“I’m so glad to be out of here! I’ll never have to work for you or see this place again!”
Ever wanted to leave and tell somebody exactly what you think? You know, the boss who made your life miserable, the support staff who drove you insane with their never-ending chitter-chatter, the co-worker who made sharing office space only slightly better than nails on a chalkboard? Bite your tongue.
Unless you’re super power is knowing the future with 100% accuracy, you’d be surprised at how many times life finds people either going back to work for former employers or possibly needing their good word in the form of references. How terrible would it be if for example you got a third interview for that absolute dream job you’ve wanted your entire life, and then your potential new boss calls your former employer to conduct a routine reference check, only to find that you dished out some pretty choice words the day you walked out.
Now in my work life, I once worked for the City of Toronto in the capacity of Social Services Case Worker. For three years I worked there and traveled two hours just to get to work. When my only child was very young, I made a joint decision with my wife to quit that well-paying job and trade it for a local, but lower paying job.
About seven years later, my daughter was older, and I saw her for longer periods of time in the evenings so I approached my former employer who welcomed me back for what turned out to be another three years. My good reputation and the way in which I’d left had me on good terms with people who worked there, and I’m grateful to this day they let me return to that job.
But I hear you saying that the job I’d had was one I liked. What about quitting jobs you don’t like and making sure the boss and anyone within earshot really knows how you feel? Well, still not a great move. Again, I’ll draw on my own career path. I once worked in a non-profit organization and had a boss that I grew increasingly ill at ease working for. When I walked away I kept those thoughts to myself and thought it best to make a clean break. How surprised do you think I was therefore to find he was on the Board of Director’s for the organization I was just starting with? Good thing those thoughts were kept locked away inside.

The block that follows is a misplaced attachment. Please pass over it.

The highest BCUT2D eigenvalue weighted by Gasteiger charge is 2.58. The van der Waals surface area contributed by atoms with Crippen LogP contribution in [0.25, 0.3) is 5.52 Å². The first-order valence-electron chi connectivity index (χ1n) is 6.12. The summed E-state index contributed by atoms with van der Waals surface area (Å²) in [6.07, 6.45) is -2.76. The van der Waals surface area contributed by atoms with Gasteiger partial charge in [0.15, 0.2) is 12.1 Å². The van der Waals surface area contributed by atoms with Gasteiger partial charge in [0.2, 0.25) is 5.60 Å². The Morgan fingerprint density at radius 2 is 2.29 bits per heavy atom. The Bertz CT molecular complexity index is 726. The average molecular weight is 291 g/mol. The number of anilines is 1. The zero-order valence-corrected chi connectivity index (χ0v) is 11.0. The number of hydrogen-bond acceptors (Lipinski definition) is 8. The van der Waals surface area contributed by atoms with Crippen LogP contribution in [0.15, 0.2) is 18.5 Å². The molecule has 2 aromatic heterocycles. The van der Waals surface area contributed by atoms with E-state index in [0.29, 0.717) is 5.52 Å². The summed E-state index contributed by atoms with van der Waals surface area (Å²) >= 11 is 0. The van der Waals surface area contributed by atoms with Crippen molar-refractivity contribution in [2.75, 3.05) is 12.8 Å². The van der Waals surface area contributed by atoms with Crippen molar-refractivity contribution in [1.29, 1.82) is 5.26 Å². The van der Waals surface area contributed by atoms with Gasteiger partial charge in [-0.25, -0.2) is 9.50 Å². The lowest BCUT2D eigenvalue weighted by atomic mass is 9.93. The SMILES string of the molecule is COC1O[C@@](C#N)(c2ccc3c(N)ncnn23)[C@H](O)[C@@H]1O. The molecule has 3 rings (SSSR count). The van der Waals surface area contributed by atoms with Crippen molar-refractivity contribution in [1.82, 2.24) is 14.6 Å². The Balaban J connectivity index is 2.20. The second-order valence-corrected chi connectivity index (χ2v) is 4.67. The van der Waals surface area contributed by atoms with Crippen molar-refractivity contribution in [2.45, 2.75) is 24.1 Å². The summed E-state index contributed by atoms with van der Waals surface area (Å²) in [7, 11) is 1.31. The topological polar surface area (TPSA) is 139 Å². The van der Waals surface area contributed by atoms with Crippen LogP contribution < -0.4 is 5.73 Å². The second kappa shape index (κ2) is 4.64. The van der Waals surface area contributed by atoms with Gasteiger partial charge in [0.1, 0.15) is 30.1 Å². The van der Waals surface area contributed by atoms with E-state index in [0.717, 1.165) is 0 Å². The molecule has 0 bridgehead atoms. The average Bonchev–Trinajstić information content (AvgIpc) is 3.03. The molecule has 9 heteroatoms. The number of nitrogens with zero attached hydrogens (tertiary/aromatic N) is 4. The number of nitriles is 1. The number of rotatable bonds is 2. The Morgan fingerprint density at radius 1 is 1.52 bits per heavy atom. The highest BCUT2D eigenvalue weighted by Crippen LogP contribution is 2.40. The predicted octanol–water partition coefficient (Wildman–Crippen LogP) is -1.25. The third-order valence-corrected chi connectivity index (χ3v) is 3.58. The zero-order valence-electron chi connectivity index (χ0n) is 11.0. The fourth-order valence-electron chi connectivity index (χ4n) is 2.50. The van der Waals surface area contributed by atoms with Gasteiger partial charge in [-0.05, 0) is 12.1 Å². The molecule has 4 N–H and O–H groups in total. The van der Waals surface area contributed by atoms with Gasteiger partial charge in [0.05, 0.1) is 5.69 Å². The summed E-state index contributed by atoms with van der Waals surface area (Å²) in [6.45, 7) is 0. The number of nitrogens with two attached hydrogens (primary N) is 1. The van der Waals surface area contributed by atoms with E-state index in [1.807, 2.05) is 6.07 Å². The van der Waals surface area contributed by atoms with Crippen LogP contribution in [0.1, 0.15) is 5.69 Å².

The image of a burning bridge is so perfect for this process. When the bridge burns, it collapses, and there is no going back unless the bridge is mended and once again provides a passage back. Some relationships are forever strained beyond repair because of a loss of self-control, a momentary thrill of letting someone have it right between the eyes; but that moment might be a poor trade-off for years of regret.
Think about your image and reputation in the industry or your field of work. Word does get around. On a television sitcom, it’s funny when someone says something they shouldn’t and the person is standing right behind them. It’s equally funny when they put down the boss to their face. But that’s television. Producers even build in laugh tracks so we have the okay to laugh along. But in real life, it isn’t that funny. And those we offend don’t get all fuzzy and forgive us within the 30 minutes of a television show either.
You could find yourself in situations where one employer talks to another – they do network you know. They meet each other at Chamber of Commerce meetings, company cross-training events and you might come to feel you’re on some ‘no hire’ list. If you get ‘blacklisted’, and you live in a small community or the field you work in is a tight-knit kind, you may find it will take a career change to really kick-start things and get the earnings you need.
This same logic applies to the interview when the question is, “Tell me about your last Supervisor”, or “How would your previous employer describe you?” If you say nasty inappropriate things in the interview about a former employer, the person asking the questions today may well be your former employer some day in the future and wonder what you might then say about them.
Wouldn’t it be most unfortunate if your former boss was this person’s golf or poker partner? What if they are in-laws or pals on Facebook. You could have a damaging tweet beat you to the rest of the world before you even reach the parking lot. And worst of all, you may be totally oblivious, thinking to yourself, “Well I nailed that interview! And when I get this job, I’ll call up that idiot Perkins and rub it in his face one more time. Ha! Said I’d never need him and look at me now!”
Problem is, comments like these say more about you than they do about the person you are referring to; and it’s not good!
Good advice is to mend any bridges now no matter how hard it may seem. The best advice however is don’t burn any in the first place so you never have to worry if your career or life journey circles you around to those in your past.
Written By Kelly Mitchell
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